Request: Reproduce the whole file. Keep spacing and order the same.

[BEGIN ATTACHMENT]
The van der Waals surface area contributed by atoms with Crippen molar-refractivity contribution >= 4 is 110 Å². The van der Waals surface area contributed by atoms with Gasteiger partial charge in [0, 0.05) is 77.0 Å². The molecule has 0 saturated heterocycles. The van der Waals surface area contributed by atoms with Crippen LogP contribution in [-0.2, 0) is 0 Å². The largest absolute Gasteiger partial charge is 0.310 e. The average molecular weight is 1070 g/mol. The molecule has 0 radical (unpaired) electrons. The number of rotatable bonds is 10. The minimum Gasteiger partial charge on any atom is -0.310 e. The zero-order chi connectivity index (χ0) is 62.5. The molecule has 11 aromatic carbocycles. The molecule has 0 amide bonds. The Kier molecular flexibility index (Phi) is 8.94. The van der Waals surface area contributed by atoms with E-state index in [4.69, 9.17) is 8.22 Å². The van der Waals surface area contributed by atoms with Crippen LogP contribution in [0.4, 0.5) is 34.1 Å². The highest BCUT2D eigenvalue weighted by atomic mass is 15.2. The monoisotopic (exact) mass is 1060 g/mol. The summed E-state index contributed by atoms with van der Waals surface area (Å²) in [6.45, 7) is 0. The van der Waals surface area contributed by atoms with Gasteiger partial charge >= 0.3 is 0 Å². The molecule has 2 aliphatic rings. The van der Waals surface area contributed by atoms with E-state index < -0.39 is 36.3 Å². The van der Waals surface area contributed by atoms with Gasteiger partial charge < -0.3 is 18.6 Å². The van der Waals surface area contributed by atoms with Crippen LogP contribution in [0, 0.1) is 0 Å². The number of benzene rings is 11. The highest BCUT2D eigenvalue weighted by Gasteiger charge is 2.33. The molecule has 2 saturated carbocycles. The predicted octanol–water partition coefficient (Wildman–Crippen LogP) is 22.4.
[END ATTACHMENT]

The van der Waals surface area contributed by atoms with Crippen molar-refractivity contribution >= 4 is 110 Å². The van der Waals surface area contributed by atoms with Gasteiger partial charge in [0, 0.05) is 77.0 Å². The molecule has 0 saturated heterocycles. The van der Waals surface area contributed by atoms with Crippen LogP contribution in [-0.2, 0) is 0 Å². The largest absolute Gasteiger partial charge is 0.310 e. The average molecular weight is 1070 g/mol. The molecule has 0 radical (unpaired) electrons. The number of rotatable bonds is 10. The minimum Gasteiger partial charge on any atom is -0.310 e. The zero-order chi connectivity index (χ0) is 62.5. The molecule has 11 aromatic carbocycles. The molecule has 0 amide bonds. The Kier molecular flexibility index (Phi) is 8.94. The van der Waals surface area contributed by atoms with E-state index in [4.69, 9.17) is 8.22 Å². The van der Waals surface area contributed by atoms with Crippen LogP contribution in [0.4, 0.5) is 34.1 Å². The highest BCUT2D eigenvalue weighted by atomic mass is 15.2. The monoisotopic (exact) mass is 1060 g/mol. The summed E-state index contributed by atoms with van der Waals surface area (Å²) in [6.45, 7) is 0. The van der Waals surface area contributed by atoms with Gasteiger partial charge >= 0.3 is 0 Å². The molecule has 2 aliphatic rings. The van der Waals surface area contributed by atoms with E-state index < -0.39 is 36.3 Å². The van der Waals surface area contributed by atoms with Gasteiger partial charge < -0.3 is 18.6 Å². The van der Waals surface area contributed by atoms with Crippen LogP contribution in [0, 0.1) is 0 Å². The number of benzene rings is 11. The highest BCUT2D eigenvalue weighted by Gasteiger charge is 2.33. The molecule has 2 saturated carbocycles. The predicted octanol–water partition coefficient (Wildman–Crippen LogP) is 22.4.